Emergency Disaster Response: Three Ways Pharmas Can Help

Nov 29, 2015

From Paris, to Colorado Springs, to San Bernardino, recent mass casualty events have forced us to examine the new normal worldwide: that hospitals will likely be activing their emergency response plans far more often than in the past.  

While preparation is of utmost importance, it is clearly hard to prepare for horrific events like those of recent days. Doctors and nurses interviewed following the events related individual actions that typify the professionalism with which medical teams respond—setting aside the emotionalism to simply triage and ensure care for all. Provider networks train intensely for such events, as well they should. Their communities must rely on their confidence in facing an unknown devastation whose size, scope, and impact cannot fully be anticipated.

Yet when disasters strike elsewhere, healthcare professionals instinctively wonder “how would I handle this if it happened at my hospital?”  

As it turns out, many of them are not confident in the answer, and point to specific areas of operational readiness that they perceive as potentially lacking. Their concerns frame important considerations for the pharma industry as we work to support the broad needs of the healthcare system as a whole, both acute and ongoing.

New data shows lack of confidence

In an instant snapshot of critical care staff option taken on November 24, 2015— several days after the Paris terrorist events—fully two-thirds of ER and critical care clinicians in the United States said they didn’t feel their hospitals were prepared to handle the victims of the next terrorist attack or other mass casualty event. The microsurvey, compiled by InCrowd, asked US ER and critical care physicians and ER and critical care nurses from its Crowd of 1.8 million global clinicians about the operational readiness of their respective hospitals. Respondents rated readiness on a scale of 1 to 5, with 1 and 2 being “I strongly agree” and “I agree” respectively, to their confidence in preparedness, and ranked and rated other key aspects of disaster response.

Notably, only 32% strongly agreed or agreed that their hospital had adequate staff to mobilize in a similar situation to the attacks that occurred in Paris in November. Similarly only 41% strongly agreed or agreed their hospital was ready to respond to the victims of a similar terrorist attacks. Available beds (only 26% believed they were sufficient) and adequate blood supply (only 32%) were the top concerns. 

Surgeon availability is paramount during disasters, yet only half of the respondents felt their facility would have enough surgeons on hand during a mass casualty event. Doctors in particular were concerned about surgeon availability, with only 33% of them in the survey agreeing or strongly agreeing that their hospital had adequate surgical availability for such an event, compared to 56% of nurses agreeing or strongly agreeing. Additional triage staff and additional staff training top the ranks as the most needed elements for hospital readiness, at 30% and 31% respectively. But still, many polled were undecided about the readiness of resources and needs.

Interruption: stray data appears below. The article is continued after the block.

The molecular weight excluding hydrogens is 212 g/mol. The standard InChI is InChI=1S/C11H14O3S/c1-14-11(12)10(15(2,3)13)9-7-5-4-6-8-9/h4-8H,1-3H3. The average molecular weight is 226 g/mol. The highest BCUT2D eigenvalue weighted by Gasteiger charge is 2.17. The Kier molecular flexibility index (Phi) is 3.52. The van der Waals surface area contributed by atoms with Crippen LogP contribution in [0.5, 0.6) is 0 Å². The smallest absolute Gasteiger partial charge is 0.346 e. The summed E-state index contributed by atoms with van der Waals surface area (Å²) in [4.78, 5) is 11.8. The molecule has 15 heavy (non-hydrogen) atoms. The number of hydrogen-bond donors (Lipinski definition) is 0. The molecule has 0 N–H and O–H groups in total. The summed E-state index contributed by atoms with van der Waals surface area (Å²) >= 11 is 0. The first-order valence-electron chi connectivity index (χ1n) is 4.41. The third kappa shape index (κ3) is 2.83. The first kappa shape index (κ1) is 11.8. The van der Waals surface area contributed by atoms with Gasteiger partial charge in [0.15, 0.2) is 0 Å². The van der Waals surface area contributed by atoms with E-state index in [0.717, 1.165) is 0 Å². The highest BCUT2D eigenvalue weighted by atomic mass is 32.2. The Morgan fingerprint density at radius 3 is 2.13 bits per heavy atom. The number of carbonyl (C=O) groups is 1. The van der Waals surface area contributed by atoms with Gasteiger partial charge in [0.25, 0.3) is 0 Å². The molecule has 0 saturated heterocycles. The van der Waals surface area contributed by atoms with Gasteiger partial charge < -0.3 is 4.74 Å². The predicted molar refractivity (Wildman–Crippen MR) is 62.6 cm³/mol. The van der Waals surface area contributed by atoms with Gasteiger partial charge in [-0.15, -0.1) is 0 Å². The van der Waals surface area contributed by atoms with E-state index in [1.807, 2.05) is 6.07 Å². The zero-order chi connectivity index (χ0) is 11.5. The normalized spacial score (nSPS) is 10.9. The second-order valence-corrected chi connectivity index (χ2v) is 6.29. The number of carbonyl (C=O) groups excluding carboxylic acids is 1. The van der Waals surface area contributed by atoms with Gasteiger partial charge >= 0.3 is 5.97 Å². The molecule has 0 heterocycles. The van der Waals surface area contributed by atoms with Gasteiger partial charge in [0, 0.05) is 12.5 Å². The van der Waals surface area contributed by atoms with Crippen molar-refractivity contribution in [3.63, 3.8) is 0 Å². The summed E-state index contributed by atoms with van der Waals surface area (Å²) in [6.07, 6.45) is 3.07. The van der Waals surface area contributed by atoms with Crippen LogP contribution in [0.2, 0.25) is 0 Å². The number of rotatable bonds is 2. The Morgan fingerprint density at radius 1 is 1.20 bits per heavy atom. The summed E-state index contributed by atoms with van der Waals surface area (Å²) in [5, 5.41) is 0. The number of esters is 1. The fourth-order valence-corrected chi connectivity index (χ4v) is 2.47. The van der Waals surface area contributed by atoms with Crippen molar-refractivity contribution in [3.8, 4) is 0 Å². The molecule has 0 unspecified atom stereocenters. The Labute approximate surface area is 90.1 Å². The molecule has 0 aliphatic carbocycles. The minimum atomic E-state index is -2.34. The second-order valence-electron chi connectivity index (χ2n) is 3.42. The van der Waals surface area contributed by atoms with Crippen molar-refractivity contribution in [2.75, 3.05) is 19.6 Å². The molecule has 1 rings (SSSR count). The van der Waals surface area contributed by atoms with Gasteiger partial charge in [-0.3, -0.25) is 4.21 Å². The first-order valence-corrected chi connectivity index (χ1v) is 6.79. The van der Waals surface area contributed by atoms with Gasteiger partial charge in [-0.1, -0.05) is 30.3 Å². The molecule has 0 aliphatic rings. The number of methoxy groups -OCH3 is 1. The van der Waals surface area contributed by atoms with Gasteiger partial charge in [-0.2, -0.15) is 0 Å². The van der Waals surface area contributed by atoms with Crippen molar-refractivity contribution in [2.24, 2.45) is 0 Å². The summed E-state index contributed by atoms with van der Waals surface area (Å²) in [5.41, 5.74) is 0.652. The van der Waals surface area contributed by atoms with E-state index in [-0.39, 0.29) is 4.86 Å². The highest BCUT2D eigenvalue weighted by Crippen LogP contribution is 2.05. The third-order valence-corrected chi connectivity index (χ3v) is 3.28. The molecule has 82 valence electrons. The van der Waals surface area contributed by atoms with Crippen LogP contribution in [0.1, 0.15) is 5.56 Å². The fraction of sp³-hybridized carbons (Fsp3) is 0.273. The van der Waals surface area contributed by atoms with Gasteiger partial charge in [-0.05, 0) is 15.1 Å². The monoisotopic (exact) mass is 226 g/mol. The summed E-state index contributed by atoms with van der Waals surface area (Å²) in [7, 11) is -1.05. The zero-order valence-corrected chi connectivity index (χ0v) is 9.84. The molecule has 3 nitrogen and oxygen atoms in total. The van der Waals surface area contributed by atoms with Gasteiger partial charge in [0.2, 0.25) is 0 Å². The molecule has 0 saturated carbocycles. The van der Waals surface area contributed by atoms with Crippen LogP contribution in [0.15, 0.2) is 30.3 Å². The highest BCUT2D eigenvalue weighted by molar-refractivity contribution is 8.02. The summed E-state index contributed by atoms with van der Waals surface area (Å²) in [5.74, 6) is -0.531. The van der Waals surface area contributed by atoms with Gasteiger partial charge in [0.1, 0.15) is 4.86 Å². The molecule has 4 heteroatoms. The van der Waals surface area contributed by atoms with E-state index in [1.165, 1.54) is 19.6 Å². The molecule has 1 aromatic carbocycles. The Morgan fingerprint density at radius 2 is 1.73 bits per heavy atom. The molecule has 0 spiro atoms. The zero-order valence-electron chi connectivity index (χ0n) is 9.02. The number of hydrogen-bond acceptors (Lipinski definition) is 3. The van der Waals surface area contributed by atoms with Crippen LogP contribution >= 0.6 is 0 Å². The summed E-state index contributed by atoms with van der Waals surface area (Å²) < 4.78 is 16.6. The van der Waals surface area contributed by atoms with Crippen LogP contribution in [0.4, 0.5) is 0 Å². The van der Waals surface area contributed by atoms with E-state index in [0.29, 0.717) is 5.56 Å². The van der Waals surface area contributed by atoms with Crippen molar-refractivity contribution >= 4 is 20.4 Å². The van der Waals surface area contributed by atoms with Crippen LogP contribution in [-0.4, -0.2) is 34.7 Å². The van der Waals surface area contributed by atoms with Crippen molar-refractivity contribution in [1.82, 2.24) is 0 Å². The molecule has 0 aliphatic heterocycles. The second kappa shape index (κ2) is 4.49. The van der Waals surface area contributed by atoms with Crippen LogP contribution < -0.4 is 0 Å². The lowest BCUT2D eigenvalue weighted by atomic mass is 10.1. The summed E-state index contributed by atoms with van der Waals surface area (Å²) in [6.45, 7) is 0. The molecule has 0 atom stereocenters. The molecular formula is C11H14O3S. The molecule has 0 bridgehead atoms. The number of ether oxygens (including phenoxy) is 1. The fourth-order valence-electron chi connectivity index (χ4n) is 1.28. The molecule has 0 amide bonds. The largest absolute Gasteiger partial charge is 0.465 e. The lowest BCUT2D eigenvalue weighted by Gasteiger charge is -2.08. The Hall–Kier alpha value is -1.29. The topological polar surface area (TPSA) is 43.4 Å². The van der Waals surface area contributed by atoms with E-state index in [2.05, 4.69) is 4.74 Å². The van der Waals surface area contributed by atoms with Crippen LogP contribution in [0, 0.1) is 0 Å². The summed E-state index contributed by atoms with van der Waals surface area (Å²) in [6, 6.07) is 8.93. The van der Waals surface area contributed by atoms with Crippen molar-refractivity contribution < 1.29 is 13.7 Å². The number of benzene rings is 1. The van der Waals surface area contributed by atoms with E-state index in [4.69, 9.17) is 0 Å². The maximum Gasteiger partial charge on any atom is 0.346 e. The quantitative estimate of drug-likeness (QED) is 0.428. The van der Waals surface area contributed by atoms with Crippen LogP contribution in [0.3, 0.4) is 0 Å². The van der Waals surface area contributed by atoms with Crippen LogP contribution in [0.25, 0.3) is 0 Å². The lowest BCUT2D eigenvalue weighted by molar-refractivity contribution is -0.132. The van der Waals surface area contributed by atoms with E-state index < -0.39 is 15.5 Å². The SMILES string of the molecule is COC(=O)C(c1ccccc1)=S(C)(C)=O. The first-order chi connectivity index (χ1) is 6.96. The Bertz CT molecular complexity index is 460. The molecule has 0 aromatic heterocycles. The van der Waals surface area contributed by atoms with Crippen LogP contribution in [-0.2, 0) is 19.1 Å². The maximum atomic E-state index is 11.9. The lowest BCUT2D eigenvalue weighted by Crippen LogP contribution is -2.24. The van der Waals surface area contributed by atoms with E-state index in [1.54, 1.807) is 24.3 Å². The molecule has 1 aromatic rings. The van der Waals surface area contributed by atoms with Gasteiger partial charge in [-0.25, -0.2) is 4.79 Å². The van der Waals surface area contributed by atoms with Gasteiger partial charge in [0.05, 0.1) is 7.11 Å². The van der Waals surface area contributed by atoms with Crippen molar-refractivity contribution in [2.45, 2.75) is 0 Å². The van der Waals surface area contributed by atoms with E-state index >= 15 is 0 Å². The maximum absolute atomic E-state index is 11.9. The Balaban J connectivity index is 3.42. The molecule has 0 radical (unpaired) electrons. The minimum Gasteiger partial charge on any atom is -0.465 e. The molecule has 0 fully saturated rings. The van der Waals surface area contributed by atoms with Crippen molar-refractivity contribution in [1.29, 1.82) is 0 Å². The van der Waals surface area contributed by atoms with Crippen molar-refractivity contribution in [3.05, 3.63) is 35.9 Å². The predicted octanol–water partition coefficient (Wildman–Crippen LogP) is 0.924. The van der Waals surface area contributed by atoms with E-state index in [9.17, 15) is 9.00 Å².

What’s more, 42% of nurses felt that patients who are taken into the ER recently were exhibiting higher anxiety as a result of recent Paris terrorist attacks. Yet only 35% strongly agreed or agreed that their facility would have enough mental health staff available during a terrorist event—a concern given the impact of such events, particularly on at-risk groups.

Pharma’s role and readiness

As vital contributors to hospital disaster preparedness, the pharma industry has a role to play in making sure medical networks have what they need to meet the unforeseen, including future disasters.   The survey results call upon pharmas to monitor the sentiment, impact, and options for assisting this important community. Here are three ways the industry can do its part to facilitate readiness.

  • Know your constituency. Be aware of perceptions of the ER community and their thoughts on weak points, with an eye to where the pharma’s offerings intersect. Assessing clinicians for feedback on key issues in the moment is an important way to stay current, flexible, and prepared. Clinicians are on the front line of delivering care. Their voice needs to help drive the conversation about being prepared for catastrophic events. Having access to a crowd of clinicians is critical as pharma ensures its readiness for disaster response.
  • Know your Supply Chain. Supply chain and urgent delivery is critical. Be sure you have a working Plan B option in place to be able to ensure that adequate supplies can be made available to areas in need. The pharma industry itself is no stranger to hacks and security intrusions that are endemic to many industries of late. Make sure you, the pharma, have disaster response plans in place in case your own operations take a hit. 
  • Communicate, Communicate, Communicate. Pharmas should have a plan for before, during, and after a crisis to be sure key participants are connected and coordinated. Make sure your teams have a working dialogue in place between themselves and their physicians and nurses. If proper infrastructure is in place, review how it is communicated to the folks providing care.

Diane Hayes, Ph.D, is president and co-founder of InCrowd.

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